Feminism has perhaps been the most successful international political movement. Why 'political'? Because it has sought to change power relations and entrenched aspects of society and economy. We of course have seen beneficial changes - women obtained the vote in Switzerland in 1971(!), globally, UNESCO data show us that female educational participation has increased significantly in the past 20 years. But our qualifications data in the UK continues to show significant gender differences. And the influence of the labour market, as well as deeper societal relations, continues to be extraordinarily strong.
A Level biology continues to be split 60-40 girls to boys. Physics is the other way around: 80-20 boys to girls. And the figures have shifted little in the last 25 years. Ten years' ago, Cambridge Assessment published a chapter in Kate Myer's GenderWatch reprise volume, and this adopted an unusual 'life trajectory' analysis - noting the apparent improvement in girls' attainment in 5-18 education, but also the entrenched structures which mean that the majority of females do not carry the advantage they gain in education through into lifelong employment. Then, Kate Purcell's analysis showed that breaks in career cause the advantage to evaporate and go into reverse. Continued low female representation in higher level management across the economy suggests that this is still firmly in place.
Some signs are good - occupations with high 'control factors' enable women to take career breaks and return on flexible arrangements. A recent study reported in the TES showed more young females aspiring to enter 'high control' occupations such as dentistry and medicine. But other occupations show strong stereotypical gender aspiration: 30-60 split female to male in pilot training, with precisely the reverse regarding cabin crew training. And 80-20 female to male in nursery training.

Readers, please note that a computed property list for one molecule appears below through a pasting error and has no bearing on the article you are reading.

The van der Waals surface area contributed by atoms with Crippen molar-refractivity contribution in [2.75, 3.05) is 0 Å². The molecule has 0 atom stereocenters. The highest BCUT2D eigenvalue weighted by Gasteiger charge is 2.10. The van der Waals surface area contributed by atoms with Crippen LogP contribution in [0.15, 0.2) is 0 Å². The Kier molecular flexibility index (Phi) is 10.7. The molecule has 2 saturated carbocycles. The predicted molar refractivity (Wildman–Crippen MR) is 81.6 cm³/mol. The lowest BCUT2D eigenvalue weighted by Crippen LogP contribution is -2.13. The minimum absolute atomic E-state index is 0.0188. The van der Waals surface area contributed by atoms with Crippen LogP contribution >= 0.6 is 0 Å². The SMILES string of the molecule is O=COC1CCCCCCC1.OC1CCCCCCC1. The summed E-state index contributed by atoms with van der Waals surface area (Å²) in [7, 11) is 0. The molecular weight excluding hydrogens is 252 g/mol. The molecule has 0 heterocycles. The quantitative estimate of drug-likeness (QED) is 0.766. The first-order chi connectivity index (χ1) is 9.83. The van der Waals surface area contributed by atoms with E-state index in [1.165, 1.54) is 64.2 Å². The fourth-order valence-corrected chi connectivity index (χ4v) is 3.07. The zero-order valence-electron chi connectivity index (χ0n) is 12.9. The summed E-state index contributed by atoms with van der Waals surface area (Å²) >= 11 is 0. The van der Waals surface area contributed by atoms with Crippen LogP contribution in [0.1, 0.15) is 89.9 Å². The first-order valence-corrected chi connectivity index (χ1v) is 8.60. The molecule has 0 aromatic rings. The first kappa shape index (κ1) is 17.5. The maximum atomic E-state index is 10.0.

Education can and should look at the way in which assessment and learning can challenge ill-founded gender stereotyping; schools should ensure that pupils get access to mentors and role models who cut through entrenched and illegitimate occupational identities. But the evidence shows a continued, powerful societal influence on young people, affecting the way they see themselves, determining the subjects on which they focus, and influencing strongly the qualification choices which they make. Schools should not ease up on gender issues; Higher Education should continue to do outreach work to break gendered assumptions about subjects and the occupations to which they lead. But a look back at the persistence of gender differences in qualifications suggest strongly that continued, deliberate, focused action and support will be needed for a considerable time yet...
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